Repotting plants can seem like an intimidating or messy task, but with the right information, and a little practice, it is a rather fun activity for you and your plants.
In this article:
- What Does Repotting Plants Mean?
- Why Is It Important to Repot Plants?
- What Are the Signs That Plants Need Repotting?
- When Is the Best Time to Repot Plants?
- How Often Should One Repot Plants?
- What Pot Size Should One Transplants In?
- Which Pot Type Is Best for Repotting Plants?
- Which Potting Mix Is the Best to Use?
Everything You Need to Know About Repotting Plants | FAQs
What Does Repotting Plants Mean?
As the name suggests, repotting is moving a plant from one pot planter to another. This happens for several reasons but can also be done purely for aesthetic purposes. The key is to ensure that you are careful enough not to harm the plant.
Why Is It Important to Repot Plants?
Repotting can be a stressful transition for your plant and, therefore, is not something that should be done often or without proper consideration. Consequently, some valid reasons to repot your plants include:
- To give your plants additional room to thrive if they have outgrown their previous planter.
- Or to provide plants with fresh soil to make up for nutrients that have depleted over time.
What Are the Signs That Plants Need Repotting?
Besides aesthetic reasons, consider repotting your indoor and outdoor plants if:
- The roots start outgrowing the pot.
- The potting soil looks dusty and dry.
- Your plants have outgrown their planter and look unstable.
- If it has relatively long since you repotted the plants.
- When your potted plants are unhealthy and have signs of stress.
Tip: Always be clear on why you are repotting your plants so you can address the concern at hand.
When Is the Best Time to Repot Plants?
Usually, spring and summer are the best times to repot your plants as they are the strongest and in their growth period in these seasons. However, you can also transplant in the fall if you live in climate zones with warmer winters.
It is because most plants rest or are dormant in winter, so it’s a good idea to let them be during this time of the year.
How Often Should One Repot Plants?
Besides noticing some of the tell-tale signs stated above, it is advisable to research the plant in question to understand its needs further. This is because some plants like orchids and some succulents like to grow tight in their pots.
However, with all factors constant, you can repot small tropical houseplants with a two to eight-inch diameter once every 12 to 24 months. On the other hand, larger plants will appreciate a refresh in soil nutrients and more room for growth every 24 to 48 months.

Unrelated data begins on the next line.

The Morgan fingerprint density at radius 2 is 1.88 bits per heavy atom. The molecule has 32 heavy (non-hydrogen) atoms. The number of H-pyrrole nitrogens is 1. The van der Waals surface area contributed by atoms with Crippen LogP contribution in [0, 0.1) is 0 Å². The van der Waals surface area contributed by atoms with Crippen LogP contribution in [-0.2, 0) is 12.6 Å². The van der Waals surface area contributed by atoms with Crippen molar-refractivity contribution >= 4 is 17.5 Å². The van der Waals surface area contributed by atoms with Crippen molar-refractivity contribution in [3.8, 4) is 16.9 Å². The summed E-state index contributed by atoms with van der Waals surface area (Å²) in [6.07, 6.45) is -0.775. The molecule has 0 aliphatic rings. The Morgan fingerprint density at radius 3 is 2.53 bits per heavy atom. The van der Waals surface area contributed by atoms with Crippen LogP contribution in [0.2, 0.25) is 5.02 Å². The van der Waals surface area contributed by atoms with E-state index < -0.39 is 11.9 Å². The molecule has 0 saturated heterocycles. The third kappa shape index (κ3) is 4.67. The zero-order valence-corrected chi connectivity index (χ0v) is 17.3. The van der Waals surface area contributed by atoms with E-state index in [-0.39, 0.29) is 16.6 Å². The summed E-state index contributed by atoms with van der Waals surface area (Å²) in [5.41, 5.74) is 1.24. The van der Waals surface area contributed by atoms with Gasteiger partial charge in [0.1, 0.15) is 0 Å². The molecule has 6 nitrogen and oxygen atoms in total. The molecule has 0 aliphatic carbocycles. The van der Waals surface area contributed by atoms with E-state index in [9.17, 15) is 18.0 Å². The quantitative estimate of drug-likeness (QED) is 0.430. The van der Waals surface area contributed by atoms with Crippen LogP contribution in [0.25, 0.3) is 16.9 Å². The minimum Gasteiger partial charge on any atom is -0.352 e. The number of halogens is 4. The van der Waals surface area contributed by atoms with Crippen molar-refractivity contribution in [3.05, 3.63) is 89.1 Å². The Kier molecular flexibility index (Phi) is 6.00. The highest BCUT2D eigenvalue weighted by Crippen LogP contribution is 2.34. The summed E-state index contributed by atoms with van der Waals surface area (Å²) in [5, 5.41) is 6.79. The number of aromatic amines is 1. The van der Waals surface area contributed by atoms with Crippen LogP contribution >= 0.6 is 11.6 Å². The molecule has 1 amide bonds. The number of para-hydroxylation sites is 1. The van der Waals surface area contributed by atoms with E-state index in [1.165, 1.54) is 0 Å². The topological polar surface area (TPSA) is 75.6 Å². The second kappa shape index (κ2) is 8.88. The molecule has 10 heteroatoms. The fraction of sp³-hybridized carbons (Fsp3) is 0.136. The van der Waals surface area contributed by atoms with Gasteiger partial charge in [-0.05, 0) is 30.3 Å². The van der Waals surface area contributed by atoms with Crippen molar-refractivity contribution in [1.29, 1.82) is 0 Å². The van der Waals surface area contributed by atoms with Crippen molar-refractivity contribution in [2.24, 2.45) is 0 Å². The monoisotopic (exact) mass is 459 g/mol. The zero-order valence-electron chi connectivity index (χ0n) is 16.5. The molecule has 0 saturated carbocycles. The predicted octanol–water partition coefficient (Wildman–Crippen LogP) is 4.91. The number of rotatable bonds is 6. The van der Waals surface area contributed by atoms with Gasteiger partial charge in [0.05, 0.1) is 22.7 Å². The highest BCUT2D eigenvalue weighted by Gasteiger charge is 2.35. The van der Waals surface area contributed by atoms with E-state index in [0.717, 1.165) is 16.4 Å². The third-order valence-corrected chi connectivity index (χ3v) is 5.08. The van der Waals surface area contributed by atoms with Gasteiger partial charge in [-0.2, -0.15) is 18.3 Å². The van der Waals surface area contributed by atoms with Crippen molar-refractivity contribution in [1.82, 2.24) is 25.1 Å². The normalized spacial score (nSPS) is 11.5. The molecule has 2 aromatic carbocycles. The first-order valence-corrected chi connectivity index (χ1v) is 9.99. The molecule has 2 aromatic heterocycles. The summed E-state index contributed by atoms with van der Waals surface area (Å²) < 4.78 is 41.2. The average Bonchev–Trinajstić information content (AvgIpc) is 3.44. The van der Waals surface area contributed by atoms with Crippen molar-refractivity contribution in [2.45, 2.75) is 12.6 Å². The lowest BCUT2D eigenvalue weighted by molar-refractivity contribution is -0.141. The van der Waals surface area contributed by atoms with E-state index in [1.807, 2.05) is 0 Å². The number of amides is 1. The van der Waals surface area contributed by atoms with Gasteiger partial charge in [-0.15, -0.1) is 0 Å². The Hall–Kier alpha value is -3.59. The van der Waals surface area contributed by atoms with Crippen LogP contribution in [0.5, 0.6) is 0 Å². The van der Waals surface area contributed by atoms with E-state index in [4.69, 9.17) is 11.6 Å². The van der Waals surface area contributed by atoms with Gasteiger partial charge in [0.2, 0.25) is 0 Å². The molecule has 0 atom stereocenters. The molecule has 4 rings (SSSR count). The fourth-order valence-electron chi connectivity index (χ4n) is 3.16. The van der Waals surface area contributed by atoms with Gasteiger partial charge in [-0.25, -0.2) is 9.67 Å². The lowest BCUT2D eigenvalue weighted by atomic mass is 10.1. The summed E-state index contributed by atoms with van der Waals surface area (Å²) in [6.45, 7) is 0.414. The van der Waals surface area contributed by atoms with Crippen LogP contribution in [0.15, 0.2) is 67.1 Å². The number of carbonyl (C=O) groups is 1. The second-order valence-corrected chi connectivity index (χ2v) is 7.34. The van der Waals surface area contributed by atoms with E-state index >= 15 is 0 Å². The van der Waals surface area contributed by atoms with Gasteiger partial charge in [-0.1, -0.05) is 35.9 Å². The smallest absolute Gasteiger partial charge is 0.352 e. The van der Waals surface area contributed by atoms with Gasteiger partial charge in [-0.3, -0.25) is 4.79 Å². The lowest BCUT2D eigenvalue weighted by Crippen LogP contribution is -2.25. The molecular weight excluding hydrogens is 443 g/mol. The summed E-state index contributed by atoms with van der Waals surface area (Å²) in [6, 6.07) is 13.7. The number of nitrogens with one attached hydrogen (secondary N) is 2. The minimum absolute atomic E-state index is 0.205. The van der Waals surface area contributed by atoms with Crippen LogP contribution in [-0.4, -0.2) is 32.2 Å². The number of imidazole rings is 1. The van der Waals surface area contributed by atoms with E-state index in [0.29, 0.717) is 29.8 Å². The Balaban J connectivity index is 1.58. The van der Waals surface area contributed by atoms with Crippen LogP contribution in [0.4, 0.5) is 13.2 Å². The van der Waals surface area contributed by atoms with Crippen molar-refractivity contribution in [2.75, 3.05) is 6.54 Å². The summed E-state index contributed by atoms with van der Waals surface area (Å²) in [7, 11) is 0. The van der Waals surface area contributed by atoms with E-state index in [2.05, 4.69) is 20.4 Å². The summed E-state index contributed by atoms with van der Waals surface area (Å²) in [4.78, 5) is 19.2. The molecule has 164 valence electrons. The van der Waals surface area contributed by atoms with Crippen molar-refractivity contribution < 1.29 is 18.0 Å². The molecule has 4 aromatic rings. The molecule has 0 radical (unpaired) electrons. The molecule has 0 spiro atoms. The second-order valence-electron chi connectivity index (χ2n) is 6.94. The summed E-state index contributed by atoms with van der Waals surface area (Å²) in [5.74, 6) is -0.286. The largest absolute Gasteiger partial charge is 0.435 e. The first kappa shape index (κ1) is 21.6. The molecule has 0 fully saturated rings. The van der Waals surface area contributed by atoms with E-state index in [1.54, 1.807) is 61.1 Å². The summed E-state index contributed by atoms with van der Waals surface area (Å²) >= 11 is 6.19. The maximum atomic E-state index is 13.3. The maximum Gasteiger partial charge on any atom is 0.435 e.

Tip: If you want to contain the growth of your houseplants, however, you can refresh them with new soil in their existing pots, or you can prune them.
What Pot Size Should One Transplants In?
While the plants’ growth rate will mostly determine this, I’d recommend going one pot size up each time you’re repotting. For example, if the plant was in a six-inch planter, transplant it in an eight-inch one.
However, there are few exceptions, like annual plants that only grow for one or two seasons. These do well in either big or small planters. Succulents also don’t care much for pot upgrades as they are happy in small pots since their root systems don’t mind being crowded.
Reminder: You can easily overwater houseplants transplanted in larger pots due to the excess soil mass. Therefore, water the root balls up until the roots and plants have substantial growth.
Which Pot Type Is Best for Repotting Plants?
Since most indoor and outdoor plants come in plastic pots, it is alright to transplant in similar planters, unless you want to go with decorative ones like Terra cotta or ceramic planters.
Note: Different planter materials have different properties like breathability that may affect the growth of your plants.
Which Potting Mix Is the Best to Use?
The potting mix you use depends on the plants you’re repotting. It is therefore vital to research as certain plants require and will thrive in specific soil composition.
However, most houseplants will thrive in organic potting soil mixed with perlite or pumice to improve drainage.
Watch this video by PLANTERINA on mistakes to avoid when repotting your plants:
Whether you are repotting plants for aesthetics or upsizing their planters, you are now equipped with the necessary knowledge. And can therefore carry out the procedure without doing more harm than good to your plants.
What other tips do you have for newbies in the repotting world? Let us know in the comment section below!
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